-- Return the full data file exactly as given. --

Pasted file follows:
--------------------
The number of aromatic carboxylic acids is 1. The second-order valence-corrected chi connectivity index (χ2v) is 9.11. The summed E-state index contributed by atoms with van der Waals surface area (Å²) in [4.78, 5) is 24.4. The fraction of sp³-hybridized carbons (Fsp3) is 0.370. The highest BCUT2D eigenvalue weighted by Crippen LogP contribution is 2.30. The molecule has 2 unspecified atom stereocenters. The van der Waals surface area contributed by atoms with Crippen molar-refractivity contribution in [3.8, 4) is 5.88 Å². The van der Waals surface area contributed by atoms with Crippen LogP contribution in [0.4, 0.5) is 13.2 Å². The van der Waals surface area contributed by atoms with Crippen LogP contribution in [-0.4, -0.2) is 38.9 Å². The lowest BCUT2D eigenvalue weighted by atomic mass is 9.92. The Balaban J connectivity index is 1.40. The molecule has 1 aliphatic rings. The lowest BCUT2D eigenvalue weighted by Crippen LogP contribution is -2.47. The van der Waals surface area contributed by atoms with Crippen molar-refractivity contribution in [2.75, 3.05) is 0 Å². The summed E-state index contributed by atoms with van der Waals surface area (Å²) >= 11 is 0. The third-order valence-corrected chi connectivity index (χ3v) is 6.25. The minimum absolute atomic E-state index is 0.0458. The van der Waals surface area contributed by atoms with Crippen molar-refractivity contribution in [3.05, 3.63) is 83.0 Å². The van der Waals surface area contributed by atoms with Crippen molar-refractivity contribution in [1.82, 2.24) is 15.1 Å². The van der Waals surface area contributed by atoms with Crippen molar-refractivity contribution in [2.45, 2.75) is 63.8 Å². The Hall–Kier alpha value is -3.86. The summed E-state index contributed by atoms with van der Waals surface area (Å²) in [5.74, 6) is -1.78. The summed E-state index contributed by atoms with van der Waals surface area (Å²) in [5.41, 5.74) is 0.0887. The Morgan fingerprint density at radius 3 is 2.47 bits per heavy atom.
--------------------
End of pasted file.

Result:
The number of aromatic carboxylic acids is 1. The second-order valence-corrected chi connectivity index (χ2v) is 9.11. The summed E-state index contributed by atoms with van der Waals surface area (Å²) in [4.78, 5) is 24.4. The fraction of sp³-hybridized carbons (Fsp3) is 0.370. The highest BCUT2D eigenvalue weighted by Crippen LogP contribution is 2.30. The molecule has 2 unspecified atom stereocenters. The van der Waals surface area contributed by atoms with Crippen molar-refractivity contribution in [3.8, 4) is 5.88 Å². The van der Waals surface area contributed by atoms with Crippen LogP contribution in [0.4, 0.5) is 13.2 Å². The van der Waals surface area contributed by atoms with Crippen LogP contribution in [-0.4, -0.2) is 38.9 Å². The lowest BCUT2D eigenvalue weighted by atomic mass is 9.92. The Balaban J connectivity index is 1.40. The molecule has 1 aliphatic rings. The lowest BCUT2D eigenvalue weighted by Crippen LogP contribution is -2.47. The van der Waals surface area contributed by atoms with Crippen molar-refractivity contribution in [2.75, 3.05) is 0 Å². The summed E-state index contributed by atoms with van der Waals surface area (Å²) >= 11 is 0. The third-order valence-corrected chi connectivity index (χ3v) is 6.25. The minimum absolute atomic E-state index is 0.0458. The van der Waals surface area contributed by atoms with Crippen molar-refractivity contribution in [3.05, 3.63) is 83.0 Å². The van der Waals surface area contributed by atoms with Crippen molar-refractivity contribution in [1.82, 2.24) is 15.1 Å². The van der Waals surface area contributed by atoms with Crippen molar-refractivity contribution in [2.45, 2.75) is 63.8 Å². The Hall–Kier alpha value is -3.86. The summed E-state index contributed by atoms with van der Waals surface area (Å²) in [5.74, 6) is -1.78. The summed E-state index contributed by atoms with van der Waals surface area (Å²) in [5.41, 5.74) is 0.0887. The Morgan fingerprint density at radius 3 is 2.47 bits per heavy atom.